The Basics – Critical Thinking

A lot of blogs have a category in which they describe basic concepts pertinent to the subject matter.  I think this is a wonderful idea, and will sporadically indulge myself.  Here is the first of my basic concepts: critical thinking.

Critical thinking is once again entering the lexicon of the culture wars.  It is considered the gold standard of teaching, so it is understandable that various ideologies would like to wrap themselves in its mantle.  However, what these ideologists call critical thinking is but a pale ghost of what critical thinking really is.

Back in high school, one of my classmates complained to me that he couldn’t figure out how to solve the homework problems.  So I sat down and asked him to show me what he was doing so I could help him.  When I saw what he was doing, I was speechless.  Instead of solving the problem the way we were taught, he was trying to use the method we were taught to use to check our work.  You need to have an answer before you can check your work.  When I pointed out to him what he wa doing, we looked at me like I had grown two heads.  Why would we solve a problem we already solved?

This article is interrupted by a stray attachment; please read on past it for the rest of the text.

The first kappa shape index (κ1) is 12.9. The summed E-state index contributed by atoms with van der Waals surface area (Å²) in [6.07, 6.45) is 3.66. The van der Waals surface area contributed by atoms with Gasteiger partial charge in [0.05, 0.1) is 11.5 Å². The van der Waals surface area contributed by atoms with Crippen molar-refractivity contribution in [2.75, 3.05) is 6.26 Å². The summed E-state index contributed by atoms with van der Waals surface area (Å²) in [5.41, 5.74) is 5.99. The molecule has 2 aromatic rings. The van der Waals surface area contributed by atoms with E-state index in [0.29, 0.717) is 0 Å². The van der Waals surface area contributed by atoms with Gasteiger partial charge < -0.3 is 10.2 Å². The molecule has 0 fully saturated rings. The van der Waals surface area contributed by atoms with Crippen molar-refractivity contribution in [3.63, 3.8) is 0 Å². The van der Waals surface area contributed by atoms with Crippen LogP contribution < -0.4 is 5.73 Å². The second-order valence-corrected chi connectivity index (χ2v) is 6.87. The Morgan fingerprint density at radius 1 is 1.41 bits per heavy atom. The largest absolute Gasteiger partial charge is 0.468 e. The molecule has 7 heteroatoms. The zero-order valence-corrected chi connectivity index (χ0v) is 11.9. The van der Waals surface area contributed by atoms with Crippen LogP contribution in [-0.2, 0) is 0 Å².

The answer, of course, is to make sure we solved it correctly.  Checking your work is the least important part of finding a solution, but its vital to making sure that your solution is correct, that you understand how to solve the problem.

Creationists -including people who endorse intelligent design- and other conservative ideologists have made a major push to get “critical thinking” initiatives added to a number of science standards in the United States.  But like my classmate, their concept of critical thinking is limited to the solution check.  They believe (or possibly pretend) that critical thinking means “questioning what you have been taught or have concluded.”  But that is merely the solution check.  Its important to making sure that your answer is correct, but is useless in deriving your answer.

So what is critical thinking?  It is a multi-step, iterative process.  First you identify a problem, trying to discern the relevant questions and known and unkown data.  Then you take the knowledge that you have gained and apply it to the problem, looking to see if there are multiple approaches to take.  You then evaluate what you have done, trying to determine which approach is the most likely to produce a good answer.  You may need to try several approaches.  You then look at your answers to see if they make sense, and whether they suggest other questions to be asked.  Then and only then, do you sit down and ask if the knowledge you were applying can give the answer to the problem.